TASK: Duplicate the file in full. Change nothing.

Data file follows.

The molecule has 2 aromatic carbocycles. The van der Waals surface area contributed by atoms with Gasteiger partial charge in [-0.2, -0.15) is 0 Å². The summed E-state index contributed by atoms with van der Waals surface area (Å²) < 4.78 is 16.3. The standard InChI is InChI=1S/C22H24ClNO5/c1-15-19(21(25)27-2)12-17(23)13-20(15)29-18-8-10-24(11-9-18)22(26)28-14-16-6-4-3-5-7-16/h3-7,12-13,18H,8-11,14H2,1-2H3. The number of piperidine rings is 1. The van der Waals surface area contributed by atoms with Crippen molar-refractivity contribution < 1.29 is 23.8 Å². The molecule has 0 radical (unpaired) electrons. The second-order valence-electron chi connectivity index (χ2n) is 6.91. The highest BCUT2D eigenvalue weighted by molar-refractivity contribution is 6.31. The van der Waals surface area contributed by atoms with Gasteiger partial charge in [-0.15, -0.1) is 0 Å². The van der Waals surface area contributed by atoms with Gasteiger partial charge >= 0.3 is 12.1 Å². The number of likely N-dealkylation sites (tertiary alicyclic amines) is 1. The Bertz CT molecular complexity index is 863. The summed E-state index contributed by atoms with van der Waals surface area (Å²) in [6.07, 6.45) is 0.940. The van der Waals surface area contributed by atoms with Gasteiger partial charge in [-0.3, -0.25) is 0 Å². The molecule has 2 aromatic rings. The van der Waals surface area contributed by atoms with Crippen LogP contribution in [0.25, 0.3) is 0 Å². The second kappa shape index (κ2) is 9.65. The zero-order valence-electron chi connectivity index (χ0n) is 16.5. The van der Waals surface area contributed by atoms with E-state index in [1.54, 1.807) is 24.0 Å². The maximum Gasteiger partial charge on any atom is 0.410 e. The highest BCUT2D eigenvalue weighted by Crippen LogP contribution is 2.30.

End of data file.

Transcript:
The molecule has 2 aromatic carbocycles. The van der Waals surface area contributed by atoms with Gasteiger partial charge in [-0.2, -0.15) is 0 Å². The summed E-state index contributed by atoms with van der Waals surface area (Å²) < 4.78 is 16.3. The standard InChI is InChI=1S/C22H24ClNO5/c1-15-19(21(25)27-2)12-17(23)13-20(15)29-18-8-10-24(11-9-18)22(26)28-14-16-6-4-3-5-7-16/h3-7,12-13,18H,8-11,14H2,1-2H3. The number of piperidine rings is 1. The van der Waals surface area contributed by atoms with Crippen molar-refractivity contribution < 1.29 is 23.8 Å². The molecule has 0 radical (unpaired) electrons. The second-order valence-electron chi connectivity index (χ2n) is 6.91. The highest BCUT2D eigenvalue weighted by molar-refractivity contribution is 6.31. The van der Waals surface area contributed by atoms with Gasteiger partial charge in [-0.15, -0.1) is 0 Å². The van der Waals surface area contributed by atoms with Gasteiger partial charge >= 0.3 is 12.1 Å². The number of likely N-dealkylation sites (tertiary alicyclic amines) is 1. The Bertz CT molecular complexity index is 863. The summed E-state index contributed by atoms with van der Waals surface area (Å²) in [6.07, 6.45) is 0.940. The van der Waals surface area contributed by atoms with Gasteiger partial charge in [-0.3, -0.25) is 0 Å². The molecule has 2 aromatic rings. The van der Waals surface area contributed by atoms with Crippen LogP contribution in [0.25, 0.3) is 0 Å². The second kappa shape index (κ2) is 9.65. The zero-order valence-electron chi connectivity index (χ0n) is 16.5. The van der Waals surface area contributed by atoms with E-state index in [1.54, 1.807) is 24.0 Å². The maximum Gasteiger partial charge on any atom is 0.410 e. The highest BCUT2D eigenvalue weighted by Crippen LogP contribution is 2.30.